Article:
At the mayor's house. A self-proclaimed rebel theatre at the mayor's house? That must've taken a lot of polish.
"That has to do with our outreach program," says Neulander, laughing. "Which is an outreach to rich people. We've got East Austin and poor people in spades that's not where we need to outreach to. I still think 'I Hate Theatre' was the best marketing idea we could've come up with at the time, and I have no regrets about it. But you know what the nail in the coffin was? It was when Barry Pineo wrote a review of tempOdyssey, and he'd clearly waited five years to tear me a new asshole for saying 'I Hate Theatre.' And I thought, 'I'm tired of being pilloried for this. I'm just not interested in continuing to be this public, you know, stone-throwing object.' So that was it, enough's enough. It felt old-school, anyway. It had become gimmicky; it was time to move on."
Forward, you might say, into the past. The last full-length show SVT did was in November of last year: Dan Dietz's Americamisfit, a brilliant rockabilly exploration of where revolutions, especially American ones, come from. Currently running is the world premiere of Ryan Pavelchik's edgy Static, starring SVT acting savant Brent Werzner. And, coming up later this year, a first for Salvage Vanguard: the staging of an actual theatre classic: Bertolt Brecht's Mother Courage and Her Children, featuring Lee Eddy as Mother Courage. And, of course, the new facility on Manor; the national tour by airplane instead of truck & Toyota, this time, and with profits instead of losses of Intergalactic Nemesis; the clandestine, off-the-record, Neulander's-got-his-fingers-crossed New York deal; the original work commissioned from Ruth Margraff for 2007; the continued sponsorship of the Dionysium, Spank Dance Company, Golden Hornet Project, and others; and only the motorcycle-riding artistic director action figure, who just stepped down from a two-year stint on Austin's Arts Commission, knows what else.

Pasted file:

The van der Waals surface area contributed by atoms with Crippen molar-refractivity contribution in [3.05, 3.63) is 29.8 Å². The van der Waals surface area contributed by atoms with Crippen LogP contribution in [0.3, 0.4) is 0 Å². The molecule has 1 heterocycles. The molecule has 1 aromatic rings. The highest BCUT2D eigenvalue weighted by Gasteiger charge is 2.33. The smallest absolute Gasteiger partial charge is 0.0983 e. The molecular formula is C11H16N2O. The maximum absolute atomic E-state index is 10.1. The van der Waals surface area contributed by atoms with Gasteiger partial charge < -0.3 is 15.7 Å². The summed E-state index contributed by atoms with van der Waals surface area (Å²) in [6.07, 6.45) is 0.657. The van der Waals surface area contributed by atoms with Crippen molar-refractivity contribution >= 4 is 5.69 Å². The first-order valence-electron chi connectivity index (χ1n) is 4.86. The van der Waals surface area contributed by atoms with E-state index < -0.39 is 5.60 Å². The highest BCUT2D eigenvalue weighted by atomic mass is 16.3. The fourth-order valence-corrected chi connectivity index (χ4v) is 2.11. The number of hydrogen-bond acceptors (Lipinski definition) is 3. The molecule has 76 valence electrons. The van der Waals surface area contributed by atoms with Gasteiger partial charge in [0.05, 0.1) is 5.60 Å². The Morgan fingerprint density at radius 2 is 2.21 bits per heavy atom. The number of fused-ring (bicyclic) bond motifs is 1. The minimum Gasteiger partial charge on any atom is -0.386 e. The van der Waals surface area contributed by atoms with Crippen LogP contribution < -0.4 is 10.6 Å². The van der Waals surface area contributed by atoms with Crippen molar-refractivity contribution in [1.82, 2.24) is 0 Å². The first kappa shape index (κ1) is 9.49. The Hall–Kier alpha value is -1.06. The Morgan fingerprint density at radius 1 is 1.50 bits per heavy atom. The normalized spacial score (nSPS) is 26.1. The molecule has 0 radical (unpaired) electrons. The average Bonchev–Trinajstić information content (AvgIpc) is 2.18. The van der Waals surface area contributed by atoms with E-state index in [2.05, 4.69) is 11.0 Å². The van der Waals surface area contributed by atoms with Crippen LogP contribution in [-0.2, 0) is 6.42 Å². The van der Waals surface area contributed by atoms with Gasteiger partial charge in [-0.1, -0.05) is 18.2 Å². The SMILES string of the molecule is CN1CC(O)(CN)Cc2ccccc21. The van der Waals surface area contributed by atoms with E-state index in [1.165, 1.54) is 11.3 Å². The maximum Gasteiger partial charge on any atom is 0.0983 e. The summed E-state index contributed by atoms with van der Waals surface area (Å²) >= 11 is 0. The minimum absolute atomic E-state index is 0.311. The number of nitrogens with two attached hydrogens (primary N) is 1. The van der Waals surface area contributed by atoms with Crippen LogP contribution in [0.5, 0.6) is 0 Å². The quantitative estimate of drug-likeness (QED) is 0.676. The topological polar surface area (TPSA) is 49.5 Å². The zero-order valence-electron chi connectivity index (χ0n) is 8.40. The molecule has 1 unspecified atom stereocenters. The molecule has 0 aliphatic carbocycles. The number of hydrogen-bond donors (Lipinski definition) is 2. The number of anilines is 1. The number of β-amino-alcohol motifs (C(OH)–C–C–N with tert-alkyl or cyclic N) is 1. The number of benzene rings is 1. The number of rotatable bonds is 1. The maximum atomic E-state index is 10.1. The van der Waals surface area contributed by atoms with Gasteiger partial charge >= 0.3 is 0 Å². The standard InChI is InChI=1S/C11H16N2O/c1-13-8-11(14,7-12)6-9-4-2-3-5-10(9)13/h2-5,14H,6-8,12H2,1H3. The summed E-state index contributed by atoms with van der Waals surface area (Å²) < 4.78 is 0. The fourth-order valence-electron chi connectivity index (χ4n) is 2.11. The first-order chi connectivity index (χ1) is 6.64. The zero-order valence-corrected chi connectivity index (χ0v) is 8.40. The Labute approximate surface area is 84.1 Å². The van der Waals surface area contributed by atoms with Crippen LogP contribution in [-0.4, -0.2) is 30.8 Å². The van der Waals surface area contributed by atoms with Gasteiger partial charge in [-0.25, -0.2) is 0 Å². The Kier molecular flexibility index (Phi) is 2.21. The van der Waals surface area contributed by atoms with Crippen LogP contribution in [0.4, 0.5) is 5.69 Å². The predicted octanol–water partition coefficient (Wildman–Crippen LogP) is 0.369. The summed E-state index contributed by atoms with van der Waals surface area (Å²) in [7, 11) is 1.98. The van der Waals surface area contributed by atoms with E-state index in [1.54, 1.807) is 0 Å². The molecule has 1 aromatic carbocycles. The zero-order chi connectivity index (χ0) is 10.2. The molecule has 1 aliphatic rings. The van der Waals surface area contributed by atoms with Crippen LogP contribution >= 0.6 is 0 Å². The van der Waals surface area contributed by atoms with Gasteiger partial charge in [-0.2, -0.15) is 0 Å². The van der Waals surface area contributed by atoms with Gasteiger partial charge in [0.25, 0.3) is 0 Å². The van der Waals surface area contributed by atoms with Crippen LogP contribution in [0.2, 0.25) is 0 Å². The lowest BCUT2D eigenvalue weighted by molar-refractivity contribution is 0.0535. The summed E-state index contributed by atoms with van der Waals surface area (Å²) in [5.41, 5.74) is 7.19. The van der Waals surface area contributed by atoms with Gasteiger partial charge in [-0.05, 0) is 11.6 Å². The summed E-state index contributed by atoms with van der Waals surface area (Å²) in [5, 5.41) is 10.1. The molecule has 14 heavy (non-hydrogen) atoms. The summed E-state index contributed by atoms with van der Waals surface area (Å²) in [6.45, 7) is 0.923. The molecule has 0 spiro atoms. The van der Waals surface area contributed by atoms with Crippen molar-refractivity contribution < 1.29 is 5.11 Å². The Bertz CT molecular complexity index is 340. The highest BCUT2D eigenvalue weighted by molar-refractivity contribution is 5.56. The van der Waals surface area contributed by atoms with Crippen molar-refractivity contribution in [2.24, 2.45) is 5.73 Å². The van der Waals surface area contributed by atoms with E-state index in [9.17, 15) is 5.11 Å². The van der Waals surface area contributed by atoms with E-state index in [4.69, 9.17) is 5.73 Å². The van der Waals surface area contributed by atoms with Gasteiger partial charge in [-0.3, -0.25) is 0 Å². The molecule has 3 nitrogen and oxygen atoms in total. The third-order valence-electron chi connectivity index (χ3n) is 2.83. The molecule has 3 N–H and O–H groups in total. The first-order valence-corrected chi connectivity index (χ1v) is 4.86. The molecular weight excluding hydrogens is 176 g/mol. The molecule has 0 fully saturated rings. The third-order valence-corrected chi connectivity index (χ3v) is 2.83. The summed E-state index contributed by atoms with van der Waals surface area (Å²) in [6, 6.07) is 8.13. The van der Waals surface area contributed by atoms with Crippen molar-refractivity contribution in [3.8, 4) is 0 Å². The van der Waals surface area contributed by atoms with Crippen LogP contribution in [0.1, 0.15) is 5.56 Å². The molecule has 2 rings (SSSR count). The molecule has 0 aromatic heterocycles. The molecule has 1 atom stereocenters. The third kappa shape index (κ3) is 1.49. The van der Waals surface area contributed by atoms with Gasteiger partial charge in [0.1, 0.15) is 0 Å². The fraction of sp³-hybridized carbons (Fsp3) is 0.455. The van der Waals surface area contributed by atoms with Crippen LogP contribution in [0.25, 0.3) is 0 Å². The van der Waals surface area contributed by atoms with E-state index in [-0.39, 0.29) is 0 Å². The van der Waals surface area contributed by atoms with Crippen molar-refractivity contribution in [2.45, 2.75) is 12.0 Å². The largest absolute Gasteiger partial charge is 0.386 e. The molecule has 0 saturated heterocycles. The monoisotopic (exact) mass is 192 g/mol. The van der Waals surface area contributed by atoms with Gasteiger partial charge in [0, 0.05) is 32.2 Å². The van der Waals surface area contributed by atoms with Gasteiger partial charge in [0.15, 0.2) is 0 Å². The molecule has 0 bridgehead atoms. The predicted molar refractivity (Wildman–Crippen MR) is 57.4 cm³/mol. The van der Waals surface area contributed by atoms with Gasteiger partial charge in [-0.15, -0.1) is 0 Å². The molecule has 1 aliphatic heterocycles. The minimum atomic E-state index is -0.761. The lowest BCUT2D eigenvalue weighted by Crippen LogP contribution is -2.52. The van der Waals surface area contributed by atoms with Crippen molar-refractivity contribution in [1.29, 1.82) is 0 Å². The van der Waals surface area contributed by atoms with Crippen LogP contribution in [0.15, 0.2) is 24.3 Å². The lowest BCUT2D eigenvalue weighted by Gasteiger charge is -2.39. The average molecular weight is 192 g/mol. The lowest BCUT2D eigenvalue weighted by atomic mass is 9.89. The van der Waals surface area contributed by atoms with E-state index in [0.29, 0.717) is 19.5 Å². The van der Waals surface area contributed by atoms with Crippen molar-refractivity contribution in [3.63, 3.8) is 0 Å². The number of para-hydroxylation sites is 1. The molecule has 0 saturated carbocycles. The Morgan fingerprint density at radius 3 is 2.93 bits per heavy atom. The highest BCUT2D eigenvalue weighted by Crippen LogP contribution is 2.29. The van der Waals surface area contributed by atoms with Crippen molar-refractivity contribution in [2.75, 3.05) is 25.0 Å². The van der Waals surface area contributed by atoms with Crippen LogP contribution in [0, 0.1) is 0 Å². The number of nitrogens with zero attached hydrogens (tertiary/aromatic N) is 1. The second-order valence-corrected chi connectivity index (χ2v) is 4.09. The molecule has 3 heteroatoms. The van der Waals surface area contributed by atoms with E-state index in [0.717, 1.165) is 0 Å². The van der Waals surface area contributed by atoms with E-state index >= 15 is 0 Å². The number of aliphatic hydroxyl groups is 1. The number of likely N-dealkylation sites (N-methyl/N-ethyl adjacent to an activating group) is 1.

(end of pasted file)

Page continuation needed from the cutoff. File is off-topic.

Mayor's house. Classic dramas. Arts Commission. This is all quite a ways down the road from the grungy bar and borrowed truck and "I Hate Theater" fucking-with of Salvage Vanguard Theater: The Early Years. But Neulander's cohering mix of business acumen and artistic daring has always been driving the company forward. Now, it's just with fewer safety pins and more cuff links, you might say.
The situation is not at all dismal, moralewise.
"Yeah," says Neulander, "Salvage Vanguard is at a bona fide turning point. What we're gonna do, it's going to be completely different than anything anybody's done in Austin." He smiles, nodding, sunlight glaring off the lenses of his stylish specs as if it were an effect designed by Jason Amato.
"We're going to take those rock-club roots that we started with," he promises, "and apply them to the performing arts."